Artist mixes spirituality into classes for seniors at Catholic Eldercare

| Julie Pfitzinger | April 14, 2011 | 0 Comments
Chillon Leach

Chillon Leach weaves her faith into her art, which includes painting on canvas and liturgical stoles and funeral palls. Photo by Dave Hrbacek / The Catholic Spirit

Intertwining her work as an artist with her faith life has always come naturally to Chillon (pronounced sha-lon) Leach, and it is that perspective that she brings to her role as both art teacher and gentle encourager at Catholic Eldercare in northeast Minneapolis.

For the past six years, Leach has conducted art classes for senior residents and adult day program participants; many of those who participate in her classes have Alzheimer’s disease or dementia.

“In the class, I combine art and spirituality, but at a basic level. There is always a prayer component and then there is an opportunity to just play in art, which is really the way I approach my own religious art work,” said Leach, who is Lutheran and attends Immanuel Lutheran Church in St. Paul, where she also has an artist’s studio.

She has discovered that “the elders are very open to trying new things,” which is why creating art has the potential to be such a positive experience for them.

“I always tell them that everything they do is good in God’s eyes and I think that takes the pressure off,” she said with a smile. “Creating art is always a leap of faith, no matter what the circumstances.”

Teaching to individuals

There are typically about a dozen participants in one of Leach’s classes — an aide or other staff member is always present as well. Projects vary from week to week (the classes are grouped into four-week sessions) and are always specifically adapted to the level of the participants.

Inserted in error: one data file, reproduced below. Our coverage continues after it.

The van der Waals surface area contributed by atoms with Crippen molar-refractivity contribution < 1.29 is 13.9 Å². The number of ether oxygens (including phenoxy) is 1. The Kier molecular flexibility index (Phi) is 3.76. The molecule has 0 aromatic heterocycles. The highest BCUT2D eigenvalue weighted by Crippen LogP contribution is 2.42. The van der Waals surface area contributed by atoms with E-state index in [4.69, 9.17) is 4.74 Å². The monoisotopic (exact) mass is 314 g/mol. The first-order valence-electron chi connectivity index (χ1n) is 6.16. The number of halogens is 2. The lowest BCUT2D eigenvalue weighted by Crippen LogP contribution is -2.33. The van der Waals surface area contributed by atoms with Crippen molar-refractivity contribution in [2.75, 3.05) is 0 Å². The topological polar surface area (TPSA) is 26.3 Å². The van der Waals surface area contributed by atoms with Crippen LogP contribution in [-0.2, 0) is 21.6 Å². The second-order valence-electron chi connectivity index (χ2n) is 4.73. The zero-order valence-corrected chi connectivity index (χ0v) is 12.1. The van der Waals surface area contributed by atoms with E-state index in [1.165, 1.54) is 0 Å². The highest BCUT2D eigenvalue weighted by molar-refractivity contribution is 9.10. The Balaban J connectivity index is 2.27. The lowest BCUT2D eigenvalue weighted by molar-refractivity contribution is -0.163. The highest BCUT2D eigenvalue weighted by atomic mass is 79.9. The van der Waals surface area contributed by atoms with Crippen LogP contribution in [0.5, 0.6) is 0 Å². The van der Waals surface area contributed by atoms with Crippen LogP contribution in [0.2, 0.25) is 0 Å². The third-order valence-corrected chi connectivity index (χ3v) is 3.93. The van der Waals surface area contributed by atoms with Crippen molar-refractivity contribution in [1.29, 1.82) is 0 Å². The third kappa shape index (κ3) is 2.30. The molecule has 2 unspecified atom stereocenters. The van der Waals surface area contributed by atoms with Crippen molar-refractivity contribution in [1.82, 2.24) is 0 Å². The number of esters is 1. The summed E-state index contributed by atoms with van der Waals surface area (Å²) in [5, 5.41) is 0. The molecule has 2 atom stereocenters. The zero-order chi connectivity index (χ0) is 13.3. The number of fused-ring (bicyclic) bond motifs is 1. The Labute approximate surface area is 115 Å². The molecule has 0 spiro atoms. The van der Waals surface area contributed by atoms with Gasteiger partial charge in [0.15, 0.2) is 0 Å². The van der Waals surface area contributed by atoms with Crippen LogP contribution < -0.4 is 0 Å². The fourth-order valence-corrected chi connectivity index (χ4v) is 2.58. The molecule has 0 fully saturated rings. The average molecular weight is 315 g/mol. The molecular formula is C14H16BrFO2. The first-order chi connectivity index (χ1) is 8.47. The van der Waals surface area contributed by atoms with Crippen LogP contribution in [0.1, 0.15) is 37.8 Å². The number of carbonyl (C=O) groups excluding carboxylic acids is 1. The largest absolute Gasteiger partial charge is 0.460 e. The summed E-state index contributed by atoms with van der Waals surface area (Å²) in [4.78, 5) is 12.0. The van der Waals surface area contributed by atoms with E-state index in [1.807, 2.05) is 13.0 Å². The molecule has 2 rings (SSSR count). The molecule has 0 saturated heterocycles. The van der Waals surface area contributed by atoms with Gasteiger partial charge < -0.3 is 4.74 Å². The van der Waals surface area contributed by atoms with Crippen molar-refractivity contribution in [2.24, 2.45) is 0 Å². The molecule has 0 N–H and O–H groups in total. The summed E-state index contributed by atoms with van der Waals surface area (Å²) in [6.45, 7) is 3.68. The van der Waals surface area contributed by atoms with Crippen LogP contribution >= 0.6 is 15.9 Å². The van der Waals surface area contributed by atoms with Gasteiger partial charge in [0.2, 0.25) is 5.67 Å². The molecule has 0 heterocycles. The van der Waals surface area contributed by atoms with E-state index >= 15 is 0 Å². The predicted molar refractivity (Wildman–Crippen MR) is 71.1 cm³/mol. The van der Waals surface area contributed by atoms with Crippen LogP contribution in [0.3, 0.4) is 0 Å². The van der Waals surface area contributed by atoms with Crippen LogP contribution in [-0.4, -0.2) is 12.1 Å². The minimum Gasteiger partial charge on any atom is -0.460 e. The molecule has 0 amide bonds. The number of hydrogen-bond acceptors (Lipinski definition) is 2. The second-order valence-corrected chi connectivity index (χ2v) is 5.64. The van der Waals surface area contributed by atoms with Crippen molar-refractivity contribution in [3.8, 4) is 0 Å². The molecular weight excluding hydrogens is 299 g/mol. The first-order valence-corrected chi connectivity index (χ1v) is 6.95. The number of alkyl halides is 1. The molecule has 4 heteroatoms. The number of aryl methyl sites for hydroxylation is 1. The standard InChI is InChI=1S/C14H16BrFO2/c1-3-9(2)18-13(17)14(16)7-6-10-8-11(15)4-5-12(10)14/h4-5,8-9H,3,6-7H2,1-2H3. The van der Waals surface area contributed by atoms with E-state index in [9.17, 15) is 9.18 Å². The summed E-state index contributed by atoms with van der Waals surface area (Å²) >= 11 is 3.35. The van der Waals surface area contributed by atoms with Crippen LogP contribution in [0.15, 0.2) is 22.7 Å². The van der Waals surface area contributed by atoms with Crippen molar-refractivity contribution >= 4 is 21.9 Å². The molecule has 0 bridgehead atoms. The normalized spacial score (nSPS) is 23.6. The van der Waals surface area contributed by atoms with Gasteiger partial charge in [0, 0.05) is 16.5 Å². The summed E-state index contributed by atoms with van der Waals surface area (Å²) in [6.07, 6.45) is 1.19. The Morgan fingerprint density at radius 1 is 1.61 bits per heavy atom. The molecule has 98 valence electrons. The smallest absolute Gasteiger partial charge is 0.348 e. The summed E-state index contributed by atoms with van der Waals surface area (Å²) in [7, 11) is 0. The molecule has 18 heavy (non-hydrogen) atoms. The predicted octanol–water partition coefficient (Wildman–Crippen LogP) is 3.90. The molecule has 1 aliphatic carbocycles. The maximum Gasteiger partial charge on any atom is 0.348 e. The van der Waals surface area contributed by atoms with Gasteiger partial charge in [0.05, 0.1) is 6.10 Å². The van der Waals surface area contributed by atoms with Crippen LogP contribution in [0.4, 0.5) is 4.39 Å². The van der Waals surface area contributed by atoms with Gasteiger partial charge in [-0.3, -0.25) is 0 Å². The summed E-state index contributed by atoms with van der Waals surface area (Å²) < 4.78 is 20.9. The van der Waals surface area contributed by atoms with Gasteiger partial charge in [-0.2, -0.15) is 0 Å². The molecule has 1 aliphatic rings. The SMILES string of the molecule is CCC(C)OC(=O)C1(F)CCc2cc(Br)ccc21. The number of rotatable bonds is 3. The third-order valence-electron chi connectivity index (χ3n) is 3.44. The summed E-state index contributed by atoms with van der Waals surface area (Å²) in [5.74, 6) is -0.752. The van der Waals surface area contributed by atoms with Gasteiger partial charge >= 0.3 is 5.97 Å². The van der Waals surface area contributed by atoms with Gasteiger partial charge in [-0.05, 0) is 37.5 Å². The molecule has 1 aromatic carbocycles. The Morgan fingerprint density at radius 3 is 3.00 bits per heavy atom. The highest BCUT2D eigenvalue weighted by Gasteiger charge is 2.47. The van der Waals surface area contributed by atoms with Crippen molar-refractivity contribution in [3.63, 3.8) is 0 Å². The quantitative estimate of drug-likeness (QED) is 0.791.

“If we are drawing a stained glass window, for instance, there are some who don’t need me to help them, but for others, I will draw the outline of a window with a cross in the middle,” she said. “The important thing is to just be with them in the present moment, and that is a beautiful place to be.”

Leach typically gives her students Crayola products to use (“I think it reminds them of their childhood,” she said) and never too many color choices, which can have a tendency to overwhelm those with dementia.

Leach recalled one particularly memorable class experience. The session started with a prayer, as all her classes do, and as the class was ending, Leach said they would close with the same prayer. All at once, one of the participants — a patient with dementia — started to perfectly recite “The Lord’s Prayer” as the rest of the group, most also suffering from memory issues, joined in.

“The director and I just looked at one another. In that moment, something very grace-filled took place,” said Leach, adding that she always feels “very nurtured” when spending time with the elders.

Sparking memories

The classes themselves are often filled with conversation, laughter and the sharing of memories, many of which are unexpected.

“I’ve had people in class start singing a hymn and say they wonder where that’s coming from because they haven’t thought of it for years,” said Leach. “There is always this extra layer that happens where they are suddenly struck by extra memories or extra ideas. I really think it is a sign of the Holy Spirit.”

Leach said she would welcome the opportunity to work with residents at other nursing homes or with senior groups at churches because she has observed first-hand “how happy the elders are when they go back to a happier place, but at the same time, they are going forward and creating something new.”

Bringing people together with art and spirituality has become a vocation for Leach, who also offers artist-in-residence series for Christian churches.

“Part of my art ministry is in gratitude for the gift I’ve been given, and the other part is the opportunity to give back with my art,” she said.

Leach recently had an acrylic on canvas series called “Journey with Saint Paul” (based on the life and writings of the saint) on display at St. Paul’s Monastery in Maplewood.

She also creates custom, hand painted funeral palls and liturgical stoles — a red stole honoring the Year of St. Paul was commissioned especially for Father Joseph Johnson, rector at the Cathedral of St. Paul.

To view Leach’s work online, visit
She can be contacted by e-mail at or by phone at (651) 649-1519.

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Category: Spirit of Giving